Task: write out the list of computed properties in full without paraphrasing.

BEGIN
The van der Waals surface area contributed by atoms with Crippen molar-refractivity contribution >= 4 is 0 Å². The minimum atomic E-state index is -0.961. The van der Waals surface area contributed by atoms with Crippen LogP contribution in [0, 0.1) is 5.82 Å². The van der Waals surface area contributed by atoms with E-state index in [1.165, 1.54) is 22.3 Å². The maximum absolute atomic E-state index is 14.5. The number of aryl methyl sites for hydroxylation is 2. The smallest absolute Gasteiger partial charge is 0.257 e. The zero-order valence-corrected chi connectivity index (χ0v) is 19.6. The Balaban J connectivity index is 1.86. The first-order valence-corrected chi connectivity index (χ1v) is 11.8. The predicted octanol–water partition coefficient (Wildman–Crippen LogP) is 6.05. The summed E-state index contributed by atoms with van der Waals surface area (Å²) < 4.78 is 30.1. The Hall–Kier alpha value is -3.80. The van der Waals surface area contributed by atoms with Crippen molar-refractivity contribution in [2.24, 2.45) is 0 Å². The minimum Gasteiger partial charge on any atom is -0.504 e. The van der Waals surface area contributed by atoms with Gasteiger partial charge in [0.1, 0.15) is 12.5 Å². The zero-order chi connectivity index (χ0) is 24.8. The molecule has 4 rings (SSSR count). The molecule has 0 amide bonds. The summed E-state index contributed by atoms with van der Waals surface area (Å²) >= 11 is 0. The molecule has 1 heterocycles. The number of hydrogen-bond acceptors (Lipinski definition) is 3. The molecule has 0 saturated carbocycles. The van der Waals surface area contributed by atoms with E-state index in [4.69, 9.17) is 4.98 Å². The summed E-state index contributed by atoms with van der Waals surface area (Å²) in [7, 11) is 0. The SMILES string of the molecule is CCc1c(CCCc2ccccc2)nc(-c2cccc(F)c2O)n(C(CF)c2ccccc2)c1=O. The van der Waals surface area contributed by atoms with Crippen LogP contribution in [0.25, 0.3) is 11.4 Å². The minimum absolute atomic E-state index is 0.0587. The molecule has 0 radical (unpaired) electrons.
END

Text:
The van der Waals surface area contributed by atoms with Crippen molar-refractivity contribution >= 4 is 0 Å². The minimum atomic E-state index is -0.961. The van der Waals surface area contributed by atoms with Crippen LogP contribution in [0, 0.1) is 5.82 Å². The van der Waals surface area contributed by atoms with E-state index in [1.165, 1.54) is 22.3 Å². The maximum absolute atomic E-state index is 14.5. The number of aryl methyl sites for hydroxylation is 2. The smallest absolute Gasteiger partial charge is 0.257 e. The zero-order valence-corrected chi connectivity index (χ0v) is 19.6. The Balaban J connectivity index is 1.86. The first-order valence-corrected chi connectivity index (χ1v) is 11.8. The predicted octanol–water partition coefficient (Wildman–Crippen LogP) is 6.05. The summed E-state index contributed by atoms with van der Waals surface area (Å²) < 4.78 is 30.1. The Hall–Kier alpha value is -3.80. The van der Waals surface area contributed by atoms with Crippen molar-refractivity contribution in [2.24, 2.45) is 0 Å². The minimum Gasteiger partial charge on any atom is -0.504 e. The van der Waals surface area contributed by atoms with Gasteiger partial charge in [0.1, 0.15) is 12.5 Å². The zero-order chi connectivity index (χ0) is 24.8. The molecule has 4 rings (SSSR count). The molecule has 0 amide bonds. The summed E-state index contributed by atoms with van der Waals surface area (Å²) >= 11 is 0. The molecule has 1 heterocycles. The number of hydrogen-bond acceptors (Lipinski definition) is 3. The molecule has 0 saturated carbocycles. The van der Waals surface area contributed by atoms with E-state index in [4.69, 9.17) is 4.98 Å². The summed E-state index contributed by atoms with van der Waals surface area (Å²) in [7, 11) is 0. The SMILES string of the molecule is CCc1c(CCCc2ccccc2)nc(-c2cccc(F)c2O)n(C(CF)c2ccccc2)c1=O. The van der Waals surface area contributed by atoms with Crippen LogP contribution in [0.25, 0.3) is 11.4 Å². The minimum absolute atomic E-state index is 0.0587. The molecule has 0 radical (unpaired) electrons.